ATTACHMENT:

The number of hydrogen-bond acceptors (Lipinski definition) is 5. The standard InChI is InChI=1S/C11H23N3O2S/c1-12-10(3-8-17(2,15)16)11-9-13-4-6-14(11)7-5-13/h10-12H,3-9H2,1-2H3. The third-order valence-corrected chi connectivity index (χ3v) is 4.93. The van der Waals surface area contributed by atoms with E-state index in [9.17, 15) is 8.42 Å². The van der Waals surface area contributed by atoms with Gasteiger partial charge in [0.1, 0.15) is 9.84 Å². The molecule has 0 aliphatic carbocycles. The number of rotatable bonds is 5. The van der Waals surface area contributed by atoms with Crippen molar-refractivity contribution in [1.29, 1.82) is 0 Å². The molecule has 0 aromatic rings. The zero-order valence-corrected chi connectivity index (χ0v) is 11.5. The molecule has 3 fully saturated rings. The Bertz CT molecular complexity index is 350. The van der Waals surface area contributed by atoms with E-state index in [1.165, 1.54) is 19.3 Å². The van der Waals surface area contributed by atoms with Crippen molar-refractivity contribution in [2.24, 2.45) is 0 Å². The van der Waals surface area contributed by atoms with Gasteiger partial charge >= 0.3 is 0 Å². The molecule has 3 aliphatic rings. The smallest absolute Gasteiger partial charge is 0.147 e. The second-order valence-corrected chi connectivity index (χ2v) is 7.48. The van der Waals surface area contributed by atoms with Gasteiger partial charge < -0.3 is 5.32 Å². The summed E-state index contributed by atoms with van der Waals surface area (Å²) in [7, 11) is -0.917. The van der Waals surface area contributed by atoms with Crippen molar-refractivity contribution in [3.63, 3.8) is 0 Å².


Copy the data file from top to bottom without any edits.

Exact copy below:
The number of hydrogen-bond acceptors (Lipinski definition) is 5. The standard InChI is InChI=1S/C11H23N3O2S/c1-12-10(3-8-17(2,15)16)11-9-13-4-6-14(11)7-5-13/h10-12H,3-9H2,1-2H3. The third-order valence-corrected chi connectivity index (χ3v) is 4.93. The van der Waals surface area contributed by atoms with E-state index in [9.17, 15) is 8.42 Å². The van der Waals surface area contributed by atoms with Gasteiger partial charge in [0.1, 0.15) is 9.84 Å². The molecule has 0 aliphatic carbocycles. The number of rotatable bonds is 5. The van der Waals surface area contributed by atoms with Crippen molar-refractivity contribution in [1.29, 1.82) is 0 Å². The molecule has 0 aromatic rings. The zero-order valence-corrected chi connectivity index (χ0v) is 11.5. The molecule has 3 fully saturated rings. The Bertz CT molecular complexity index is 350. The van der Waals surface area contributed by atoms with E-state index in [1.165, 1.54) is 19.3 Å². The van der Waals surface area contributed by atoms with Crippen molar-refractivity contribution in [2.24, 2.45) is 0 Å². The van der Waals surface area contributed by atoms with Gasteiger partial charge >= 0.3 is 0 Å². The molecule has 3 aliphatic rings. The smallest absolute Gasteiger partial charge is 0.147 e. The second-order valence-corrected chi connectivity index (χ2v) is 7.48. The van der Waals surface area contributed by atoms with Gasteiger partial charge < -0.3 is 5.32 Å². The summed E-state index contributed by atoms with van der Waals surface area (Å²) in [7, 11) is -0.917. The van der Waals surface area contributed by atoms with Crippen molar-refractivity contribution in [3.63, 3.8) is 0 Å².